His 30-year career with the park service has included assignments at the Gettysburg, Fort Sumter and Chickamauga national parks and battlefields. He worked for the U.S. Army Corps of Engineers at Lake Shelbyville, about 75 miles southeast of Springfield, from 1978 to 1981.
Phillips, a native of New Jersey, said he already has begun to familiarize himself with a series of “Living History” sesquicentennial celebrations that begin this year with the 150th anniversary of Abraham Lincoln’s election to the presidency.
Annual sesquicentennial programs are planned from 2011, the 150th anniversary of the start of the Civil War, through the 2015 sesquicentennial commemoration of Lincoln’s assassination.
Benjamin F. Butler (1818–1893)
Benjamin F. Butler was a controversial, self-aggrandizing, and colorful politician who served as a Union general during the Civil War. A state senator in Massachusetts, Butler was a delegate to the 1860 Democratic National Convention, where he briefly supported Jefferson Davis. Always popular, he was nevertheless dogged by charges of corruption, abuse of power, and, when he accepted a general officer’s commission from Abraham Lincoln in 1861, incompetence. Even his appearance inspired commentary. A Union staff officer penned in his diary how Butler cut “an astounding figure on a horse! Short, fat, shapeless; no neck, squinting, and very bald headed, and, above all, that singular, half defiant look.” During the Civil War, Butler made substantial contributions to the Union war effort, including a policy that allowed the United States government to skirt the provisions of the Fugitive Slave Law by claiming that escaped slaves were “contraband of war.” In this way, he was able to put African American to work on fortifications and helped to pave the way for emancipation. He also served as a military administrator for occupied regions in Virginia and Louisiana—where he was particularly hated—before a lackluster performance as commander.
St Louis Educator and Living Historian, a first person account.
Sandi Swift has worked in the St. Louis School systems for 16 years, has reenacted for over 25 years and travels throughout the country at Civil War Reenactments. She is active in the Hibernian organization, currently a Division and State officer. Sandi serves as President of the Irish Sister Cities Organization and is a board member of the Missouri River Irish Fest, being the chair of the Cultural events and currently their grant writer. Her love of history and remarkable resemblance to Varina Davis sparked her interest in the First Lady of the Confederacy.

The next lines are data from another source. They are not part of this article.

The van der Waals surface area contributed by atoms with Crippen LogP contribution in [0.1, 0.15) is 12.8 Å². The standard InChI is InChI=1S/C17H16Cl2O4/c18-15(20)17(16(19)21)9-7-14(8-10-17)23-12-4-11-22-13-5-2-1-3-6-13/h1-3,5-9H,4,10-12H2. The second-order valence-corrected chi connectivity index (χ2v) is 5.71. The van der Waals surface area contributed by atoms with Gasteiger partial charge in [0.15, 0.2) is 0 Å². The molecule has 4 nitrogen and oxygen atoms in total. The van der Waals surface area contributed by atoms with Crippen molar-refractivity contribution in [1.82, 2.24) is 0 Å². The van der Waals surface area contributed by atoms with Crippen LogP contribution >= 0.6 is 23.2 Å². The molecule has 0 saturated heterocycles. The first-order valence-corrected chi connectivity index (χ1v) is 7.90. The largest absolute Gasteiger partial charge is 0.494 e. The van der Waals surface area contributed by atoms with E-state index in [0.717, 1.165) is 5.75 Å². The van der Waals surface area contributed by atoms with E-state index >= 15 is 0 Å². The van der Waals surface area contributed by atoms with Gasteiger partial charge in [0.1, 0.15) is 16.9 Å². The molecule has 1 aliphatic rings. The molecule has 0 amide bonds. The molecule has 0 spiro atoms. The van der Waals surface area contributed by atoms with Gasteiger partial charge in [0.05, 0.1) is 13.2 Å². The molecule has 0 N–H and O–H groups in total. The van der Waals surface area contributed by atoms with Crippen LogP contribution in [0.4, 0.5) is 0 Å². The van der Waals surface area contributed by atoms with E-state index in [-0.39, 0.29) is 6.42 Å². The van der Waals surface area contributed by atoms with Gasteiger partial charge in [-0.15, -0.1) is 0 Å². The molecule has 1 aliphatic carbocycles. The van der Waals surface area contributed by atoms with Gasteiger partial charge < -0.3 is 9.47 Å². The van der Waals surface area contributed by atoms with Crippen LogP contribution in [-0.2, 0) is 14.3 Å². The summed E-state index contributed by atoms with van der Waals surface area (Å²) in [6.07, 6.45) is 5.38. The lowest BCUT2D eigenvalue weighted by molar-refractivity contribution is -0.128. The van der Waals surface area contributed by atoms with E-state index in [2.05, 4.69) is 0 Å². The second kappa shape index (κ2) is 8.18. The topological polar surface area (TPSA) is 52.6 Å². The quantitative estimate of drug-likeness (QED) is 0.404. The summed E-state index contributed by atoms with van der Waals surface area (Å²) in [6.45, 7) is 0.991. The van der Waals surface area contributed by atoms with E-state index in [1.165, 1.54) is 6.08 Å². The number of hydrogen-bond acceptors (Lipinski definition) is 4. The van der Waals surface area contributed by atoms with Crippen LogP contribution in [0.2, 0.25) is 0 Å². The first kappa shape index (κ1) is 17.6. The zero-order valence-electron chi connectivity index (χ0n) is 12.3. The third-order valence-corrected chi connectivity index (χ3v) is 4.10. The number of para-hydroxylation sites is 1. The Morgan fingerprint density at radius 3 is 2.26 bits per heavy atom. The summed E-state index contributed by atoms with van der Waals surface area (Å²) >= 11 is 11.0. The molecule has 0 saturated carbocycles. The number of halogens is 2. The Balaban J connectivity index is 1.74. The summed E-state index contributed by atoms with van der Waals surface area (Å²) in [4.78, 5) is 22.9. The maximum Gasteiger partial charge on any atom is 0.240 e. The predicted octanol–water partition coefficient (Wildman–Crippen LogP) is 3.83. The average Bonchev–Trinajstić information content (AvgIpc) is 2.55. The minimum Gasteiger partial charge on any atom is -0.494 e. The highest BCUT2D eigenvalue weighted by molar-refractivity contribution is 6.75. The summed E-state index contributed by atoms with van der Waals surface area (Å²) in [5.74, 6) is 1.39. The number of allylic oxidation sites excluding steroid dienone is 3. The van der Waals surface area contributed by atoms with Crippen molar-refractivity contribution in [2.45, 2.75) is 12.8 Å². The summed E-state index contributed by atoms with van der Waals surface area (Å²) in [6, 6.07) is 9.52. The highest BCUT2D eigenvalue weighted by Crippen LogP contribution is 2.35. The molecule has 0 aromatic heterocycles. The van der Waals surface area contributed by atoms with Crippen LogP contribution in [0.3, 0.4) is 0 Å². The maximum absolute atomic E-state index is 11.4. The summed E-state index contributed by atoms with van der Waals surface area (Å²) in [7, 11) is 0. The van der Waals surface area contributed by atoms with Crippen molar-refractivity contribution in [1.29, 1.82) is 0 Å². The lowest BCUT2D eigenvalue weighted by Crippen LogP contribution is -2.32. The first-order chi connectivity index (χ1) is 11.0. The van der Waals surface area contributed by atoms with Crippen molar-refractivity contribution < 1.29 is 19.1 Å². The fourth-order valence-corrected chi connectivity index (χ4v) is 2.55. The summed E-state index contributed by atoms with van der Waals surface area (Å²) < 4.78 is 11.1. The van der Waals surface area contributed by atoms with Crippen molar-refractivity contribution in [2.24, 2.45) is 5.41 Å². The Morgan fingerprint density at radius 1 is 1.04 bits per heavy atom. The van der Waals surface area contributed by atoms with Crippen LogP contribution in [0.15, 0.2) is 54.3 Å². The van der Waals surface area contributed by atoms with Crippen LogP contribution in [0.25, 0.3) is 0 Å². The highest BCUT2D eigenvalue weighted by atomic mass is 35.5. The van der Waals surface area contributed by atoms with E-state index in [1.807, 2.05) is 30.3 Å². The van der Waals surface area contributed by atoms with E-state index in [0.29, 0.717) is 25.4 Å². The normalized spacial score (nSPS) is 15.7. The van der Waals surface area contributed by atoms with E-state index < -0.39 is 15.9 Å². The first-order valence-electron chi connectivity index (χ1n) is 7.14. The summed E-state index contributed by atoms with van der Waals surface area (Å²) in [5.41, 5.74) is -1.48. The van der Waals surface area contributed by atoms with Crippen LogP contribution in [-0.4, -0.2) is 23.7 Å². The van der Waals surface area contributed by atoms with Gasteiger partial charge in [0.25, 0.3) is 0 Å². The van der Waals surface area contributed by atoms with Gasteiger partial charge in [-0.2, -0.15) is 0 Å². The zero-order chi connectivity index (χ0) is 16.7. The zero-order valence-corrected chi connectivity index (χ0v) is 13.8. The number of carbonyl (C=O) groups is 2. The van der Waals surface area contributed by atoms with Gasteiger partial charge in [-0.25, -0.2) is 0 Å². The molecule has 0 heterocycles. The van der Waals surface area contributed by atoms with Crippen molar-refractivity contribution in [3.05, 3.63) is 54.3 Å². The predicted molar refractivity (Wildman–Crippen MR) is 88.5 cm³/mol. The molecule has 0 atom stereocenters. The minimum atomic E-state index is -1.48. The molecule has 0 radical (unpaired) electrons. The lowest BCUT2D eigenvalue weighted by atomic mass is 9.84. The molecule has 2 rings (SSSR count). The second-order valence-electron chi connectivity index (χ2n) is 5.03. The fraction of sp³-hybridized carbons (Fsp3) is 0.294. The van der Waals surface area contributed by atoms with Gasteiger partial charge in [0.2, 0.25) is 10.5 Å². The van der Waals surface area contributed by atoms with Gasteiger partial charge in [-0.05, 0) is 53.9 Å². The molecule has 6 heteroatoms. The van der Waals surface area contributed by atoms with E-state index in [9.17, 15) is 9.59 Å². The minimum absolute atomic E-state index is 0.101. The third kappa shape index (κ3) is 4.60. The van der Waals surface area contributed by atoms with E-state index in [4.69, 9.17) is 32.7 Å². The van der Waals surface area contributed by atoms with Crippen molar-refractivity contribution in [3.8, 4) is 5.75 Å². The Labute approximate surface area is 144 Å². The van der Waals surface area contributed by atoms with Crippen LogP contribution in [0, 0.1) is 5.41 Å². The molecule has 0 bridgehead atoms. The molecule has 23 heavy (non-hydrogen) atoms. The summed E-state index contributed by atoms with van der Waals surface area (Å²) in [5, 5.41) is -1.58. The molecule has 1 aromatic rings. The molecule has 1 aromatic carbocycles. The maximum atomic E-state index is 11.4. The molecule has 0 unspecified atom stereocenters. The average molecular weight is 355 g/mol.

Varnia Davis, The First Lady of the Confederacy
Born a Belle on a Southern plantation, Varina was only 17 years old when she captured the heart of Jefferson Davis, an older widower who was taken with her beauty and intelligence. By the time her visit ended two months later Varina and Davis were unofficially engaged. Jefferson Davis had intended to live the life of a planter, but within just a few months of the wedding, he was nominated for a seat in the US House of Representatives.
Long interested in politics, Varina was ideally suited for the life of a politician’s wife.
Learn about Varina’s triumphs and tribulations in this presentation and take a look into the life of a Southern Lady.
This is a link to Left Bank Books of St. Louis (a locally owned and operated store) where you can currently purchase this book as an eBook, hard cover, or paperback (click here)
Here are some links to find out more information about Varina Howell Davis.
“Lincoln and the Power of the Press: The War for Public Opinion”
by Harold Holzer
Author, Lecturer, and Lincoln Scholar.
HAROLD HOLZER is one of the country’s leading authorities on Abraham Lincoln and the political culture of the Civil War era. A prolific writer and lecturer, and frequent guest on television, Holzer serves as chairman of The Lincoln Bicentennial Foundation, successor organization to the U. S. Abraham Lincoln Bicentennial Commission (ALBC), to which he was appointed by President Clinton in 2000, and co-chaired from 2001–2010. President Bush, in turn, awarded Holzer the National Humanities Medal in 2008. And in 2013, he wrote an essay on Lincoln for the official program at the re-inauguration of President Barack Obama. He is serving currently as the first Roger Hertog Fellow at The New York Historical Society.
Harold Holzer’s book —
“Lincoln and the Power of the Press: The War for Public Opinion”
Won the 2015 Gilder Lehrman Lincoln Prize. It is a prize for the finest scholarly work in English on Abraham Lincoln or the American Civil War Era.
Here is a link to the New York Times article (click here)
“Lincoln believed that ‘with public sentiment nothing can fail; without it, nothing can succeed.’ Harold Holzer makes a significant contribution to our understanding of Lincoln’s leadership by showing us how deftly he managed his relations with the press of his day to move public opinion forward to preserve the Union and abolish slavery.” —Doris Kearns Goodwin